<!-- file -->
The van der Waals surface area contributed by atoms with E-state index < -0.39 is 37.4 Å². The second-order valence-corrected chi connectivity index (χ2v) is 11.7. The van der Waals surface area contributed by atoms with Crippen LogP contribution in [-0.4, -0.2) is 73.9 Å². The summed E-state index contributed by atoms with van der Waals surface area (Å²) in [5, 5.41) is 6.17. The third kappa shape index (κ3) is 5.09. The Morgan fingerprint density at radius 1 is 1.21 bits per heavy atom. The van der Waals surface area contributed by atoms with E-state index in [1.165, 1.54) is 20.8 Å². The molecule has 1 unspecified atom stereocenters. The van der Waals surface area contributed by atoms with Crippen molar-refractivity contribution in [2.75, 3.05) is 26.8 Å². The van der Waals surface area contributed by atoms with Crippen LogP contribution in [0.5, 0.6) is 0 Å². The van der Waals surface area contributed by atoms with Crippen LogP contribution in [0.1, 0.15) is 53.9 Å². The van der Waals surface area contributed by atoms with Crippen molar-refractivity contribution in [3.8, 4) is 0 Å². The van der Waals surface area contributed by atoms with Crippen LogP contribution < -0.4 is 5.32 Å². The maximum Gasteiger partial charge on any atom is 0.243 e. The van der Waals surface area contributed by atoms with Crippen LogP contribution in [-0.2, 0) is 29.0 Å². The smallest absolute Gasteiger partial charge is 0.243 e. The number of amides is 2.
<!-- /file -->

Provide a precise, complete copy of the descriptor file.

The van der Waals surface area contributed by atoms with E-state index < -0.39 is 37.4 Å². The second-order valence-corrected chi connectivity index (χ2v) is 11.7. The van der Waals surface area contributed by atoms with Crippen LogP contribution in [-0.4, -0.2) is 73.9 Å². The summed E-state index contributed by atoms with van der Waals surface area (Å²) in [5, 5.41) is 6.17. The third kappa shape index (κ3) is 5.09. The Morgan fingerprint density at radius 1 is 1.21 bits per heavy atom. The van der Waals surface area contributed by atoms with E-state index in [1.165, 1.54) is 20.8 Å². The molecule has 1 unspecified atom stereocenters. The van der Waals surface area contributed by atoms with Crippen molar-refractivity contribution in [2.75, 3.05) is 26.8 Å². The van der Waals surface area contributed by atoms with Crippen LogP contribution in [0.5, 0.6) is 0 Å². The van der Waals surface area contributed by atoms with Crippen LogP contribution in [0.1, 0.15) is 53.9 Å². The van der Waals surface area contributed by atoms with Crippen molar-refractivity contribution in [3.8, 4) is 0 Å². The van der Waals surface area contributed by atoms with Crippen LogP contribution < -0.4 is 5.32 Å². The maximum Gasteiger partial charge on any atom is 0.243 e. The van der Waals surface area contributed by atoms with Crippen LogP contribution in [-0.2, 0) is 29.0 Å². The smallest absolute Gasteiger partial charge is 0.243 e. The number of amides is 2.